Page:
The way that New Yorkers connect to the internet within the five boroughs is poised to get a major shake-up in the coming years.
The New York Post reports that Mayor Bill de Blasio's office is working to roll out Wi-Fi hotspots across the city’s network of streetlights. The concept is part of the administration’s push to give every city resident access to affordable high-speed internet, and it would theoretically compete with the likes of Verizon and Spectrum.
The streetlight initiative follows up on the relatively new LinkNYC kiosks, which allow members of the public free access to Wi-Fi, phone charging ports and the ability to make phone calls on a speakerphone loud enough to wake up an entire block. It is unclear whether or not the expanded Wi-Fi will be free for all, but it comes in a period when New York is seeing a rapid expansion of its wireless services in public spaces. Earlier this month, a pair of companies, Transit Wireless and Alcatel-Lucent, were recognized in the MTA’s Genius Transit Challenge for their plans to install an LTE network throughout the subway system—not just at platforms.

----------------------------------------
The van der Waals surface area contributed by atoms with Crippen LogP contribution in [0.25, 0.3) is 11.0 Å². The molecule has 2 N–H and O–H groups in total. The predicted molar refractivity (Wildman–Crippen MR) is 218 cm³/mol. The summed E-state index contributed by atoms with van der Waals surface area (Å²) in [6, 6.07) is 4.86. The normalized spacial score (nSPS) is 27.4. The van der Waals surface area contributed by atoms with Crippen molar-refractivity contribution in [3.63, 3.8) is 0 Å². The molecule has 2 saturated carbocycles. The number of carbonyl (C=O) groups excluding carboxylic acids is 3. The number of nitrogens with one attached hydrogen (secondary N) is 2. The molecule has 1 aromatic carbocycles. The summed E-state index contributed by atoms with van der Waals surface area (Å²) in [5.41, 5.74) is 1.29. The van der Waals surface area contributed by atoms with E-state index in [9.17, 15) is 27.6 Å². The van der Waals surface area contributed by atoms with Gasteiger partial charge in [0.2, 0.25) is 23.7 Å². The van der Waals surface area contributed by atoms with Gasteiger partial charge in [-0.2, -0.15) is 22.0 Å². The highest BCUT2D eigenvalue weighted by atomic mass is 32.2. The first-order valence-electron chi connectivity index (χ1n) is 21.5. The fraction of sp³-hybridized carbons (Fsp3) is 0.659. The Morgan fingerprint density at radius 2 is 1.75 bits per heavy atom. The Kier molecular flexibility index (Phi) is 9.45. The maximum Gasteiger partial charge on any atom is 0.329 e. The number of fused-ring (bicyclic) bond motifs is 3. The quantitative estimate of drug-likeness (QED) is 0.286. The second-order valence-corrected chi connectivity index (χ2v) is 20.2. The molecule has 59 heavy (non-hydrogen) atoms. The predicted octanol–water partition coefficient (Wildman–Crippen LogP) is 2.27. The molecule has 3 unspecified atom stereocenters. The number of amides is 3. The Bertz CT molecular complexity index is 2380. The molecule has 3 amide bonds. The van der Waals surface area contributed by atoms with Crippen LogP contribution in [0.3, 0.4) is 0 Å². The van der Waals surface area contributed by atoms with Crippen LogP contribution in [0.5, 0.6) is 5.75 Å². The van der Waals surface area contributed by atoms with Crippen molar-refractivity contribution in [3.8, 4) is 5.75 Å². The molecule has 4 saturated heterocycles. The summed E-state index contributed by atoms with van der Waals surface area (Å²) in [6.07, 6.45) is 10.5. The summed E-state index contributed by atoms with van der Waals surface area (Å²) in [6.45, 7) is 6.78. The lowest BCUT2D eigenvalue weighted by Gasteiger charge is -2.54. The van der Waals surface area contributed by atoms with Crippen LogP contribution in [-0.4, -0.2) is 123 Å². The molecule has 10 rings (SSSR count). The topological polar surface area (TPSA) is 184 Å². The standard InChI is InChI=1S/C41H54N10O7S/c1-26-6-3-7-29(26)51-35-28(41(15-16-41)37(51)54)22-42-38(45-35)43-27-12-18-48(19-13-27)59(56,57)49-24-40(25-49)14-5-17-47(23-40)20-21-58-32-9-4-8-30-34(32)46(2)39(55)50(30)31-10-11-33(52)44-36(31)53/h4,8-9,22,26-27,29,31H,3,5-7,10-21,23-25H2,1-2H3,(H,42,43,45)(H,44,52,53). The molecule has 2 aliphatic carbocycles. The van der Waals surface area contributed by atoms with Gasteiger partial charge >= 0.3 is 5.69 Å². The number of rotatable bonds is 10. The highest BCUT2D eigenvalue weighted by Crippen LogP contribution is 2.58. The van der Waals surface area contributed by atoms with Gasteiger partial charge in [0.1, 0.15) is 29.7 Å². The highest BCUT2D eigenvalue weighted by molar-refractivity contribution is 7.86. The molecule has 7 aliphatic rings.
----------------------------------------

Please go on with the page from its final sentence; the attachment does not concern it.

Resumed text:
The technology required to bring Wi-Fi to streetlights is nothing new. Companies have been producing concepts for streetlights as part of the Internet of Things for years. But the backing of De Blasio to roll out a public Wi-Fi option in New York could be a game changer not only for the city but for the country as a whole.
The city is already working to phase out its old high-pressure sodium lamps (which give off that iconic orange glow) for brighter, whiter LED lights. Throw free or cheap wireless internet into the mix, and you could see New Yorkers get more excited about new streetlights than they’ve been in decades.